Steven Spielberg’s 1993 film Schindler’s List is largely credited with revitalizing Kazimierz, the Jewish quarter of Krakow, in which many of the movie’s iconic scenes were filmed. Krzysztof Bielawski, who runs Virtual Shtetl, the impressive website from Warsaw’s Museum of the History of Polish Jews, asks whether Pawel Pawlikowski’s Oscar-winning Holocaust film Ida could have a similar effect on the places it features. (h/t Tablet contributor Ruth Ellen Gruber’s Jewish Heritage Europe, another excellent resource for information about Jewish sites in Europe.)
The film follows soon-to-be nun Anna and her acerbic aunt Wanda on a journey both emotional and very much physical. As J. Hoberman described it, “Ida is thus a kind of investigatory road film in which, driving through rural Poland, the cloistered novice learns more about life’s cruelties and her country’s recent past than she would surely ever want to know—while her aunt, whose belief in her own secular faith has long since eroded, is forced to re-experience the trauma she would prefer had remained buried.”
Bielawski maps out where travelers inspired by the moving story should head:
The film was shot, among other places, in Łódź, on Legionów Street (between Żeromskiego and Gdańska Streets), in front of the house at 13 Dowborczyków Street and in the former “Lajkonik” restaurant at 50 Rzgowska Street.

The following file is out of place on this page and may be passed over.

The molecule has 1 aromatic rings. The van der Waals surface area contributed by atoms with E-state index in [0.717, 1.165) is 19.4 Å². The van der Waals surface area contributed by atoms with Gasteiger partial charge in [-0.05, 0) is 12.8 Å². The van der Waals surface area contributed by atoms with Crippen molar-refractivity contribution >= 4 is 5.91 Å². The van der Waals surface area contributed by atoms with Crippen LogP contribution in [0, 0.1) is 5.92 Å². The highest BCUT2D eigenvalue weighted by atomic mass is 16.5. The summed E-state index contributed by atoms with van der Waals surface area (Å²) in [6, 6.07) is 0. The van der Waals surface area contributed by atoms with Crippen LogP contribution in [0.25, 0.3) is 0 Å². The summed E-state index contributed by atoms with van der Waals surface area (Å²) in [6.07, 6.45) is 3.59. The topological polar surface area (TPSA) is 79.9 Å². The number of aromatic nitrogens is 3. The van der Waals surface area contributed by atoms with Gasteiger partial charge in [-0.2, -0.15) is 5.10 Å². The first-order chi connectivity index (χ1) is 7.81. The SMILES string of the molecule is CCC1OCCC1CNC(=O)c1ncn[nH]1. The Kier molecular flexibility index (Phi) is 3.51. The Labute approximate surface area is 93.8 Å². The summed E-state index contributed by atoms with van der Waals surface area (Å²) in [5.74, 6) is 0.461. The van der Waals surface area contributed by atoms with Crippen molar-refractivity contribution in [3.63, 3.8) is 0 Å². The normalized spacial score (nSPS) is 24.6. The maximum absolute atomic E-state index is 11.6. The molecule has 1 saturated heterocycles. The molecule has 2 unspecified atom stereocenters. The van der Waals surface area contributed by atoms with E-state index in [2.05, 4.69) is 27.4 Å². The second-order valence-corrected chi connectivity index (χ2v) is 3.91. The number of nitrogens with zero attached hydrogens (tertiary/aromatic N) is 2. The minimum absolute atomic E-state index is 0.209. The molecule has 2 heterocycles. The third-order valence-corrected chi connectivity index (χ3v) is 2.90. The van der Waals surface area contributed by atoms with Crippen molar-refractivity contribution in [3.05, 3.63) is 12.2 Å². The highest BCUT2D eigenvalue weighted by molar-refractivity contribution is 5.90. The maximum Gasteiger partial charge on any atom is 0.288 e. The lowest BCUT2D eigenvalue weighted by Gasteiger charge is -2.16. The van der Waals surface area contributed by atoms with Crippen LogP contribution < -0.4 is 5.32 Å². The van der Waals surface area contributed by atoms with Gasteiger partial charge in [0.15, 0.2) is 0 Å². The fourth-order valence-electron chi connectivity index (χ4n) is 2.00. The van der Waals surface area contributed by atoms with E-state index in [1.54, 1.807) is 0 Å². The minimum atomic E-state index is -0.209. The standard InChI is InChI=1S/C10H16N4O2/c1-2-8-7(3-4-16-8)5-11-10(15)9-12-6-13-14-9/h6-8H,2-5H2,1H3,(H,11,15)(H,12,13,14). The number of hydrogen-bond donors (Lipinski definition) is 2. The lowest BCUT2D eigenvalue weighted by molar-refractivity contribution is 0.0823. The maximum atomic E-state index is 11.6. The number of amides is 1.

Several Łódź cemeteries are featured prominently in the film, They are, Bielawski explains, “the Jewish cemetery on Bracka Street and the communal cemetery on Smutna Street.”
The filmmakers were also working in Zgierz, near a former police station at 18 Dąbrowskiego Street and at the junction of Wróbla and Szeroka Streets, as well as in Pabianice.
The monastery scenes were filmed in the former Zamoyskis’ palace in Klemensów, once a village, presently located within the borders of Szczebrzeszyn.
The film’s positive critical reception, as well as the inevitable post-Oscar win bump for American audiences, may very well serve to put Ida’s Poland on the tourist map. It would be a particularly poignant mark of success for the film. As Hoberman wrote of Polish-born director Pawel Pawlikowski, “Implicit in his rapt contemplation of the voluptuously dreary yet transcendent Polish landscape, his movie’s deepest subject is Poland.”
Stephanie Butnick is deputy editor of Tablet Magazine and a host of the Unorthodox podcast.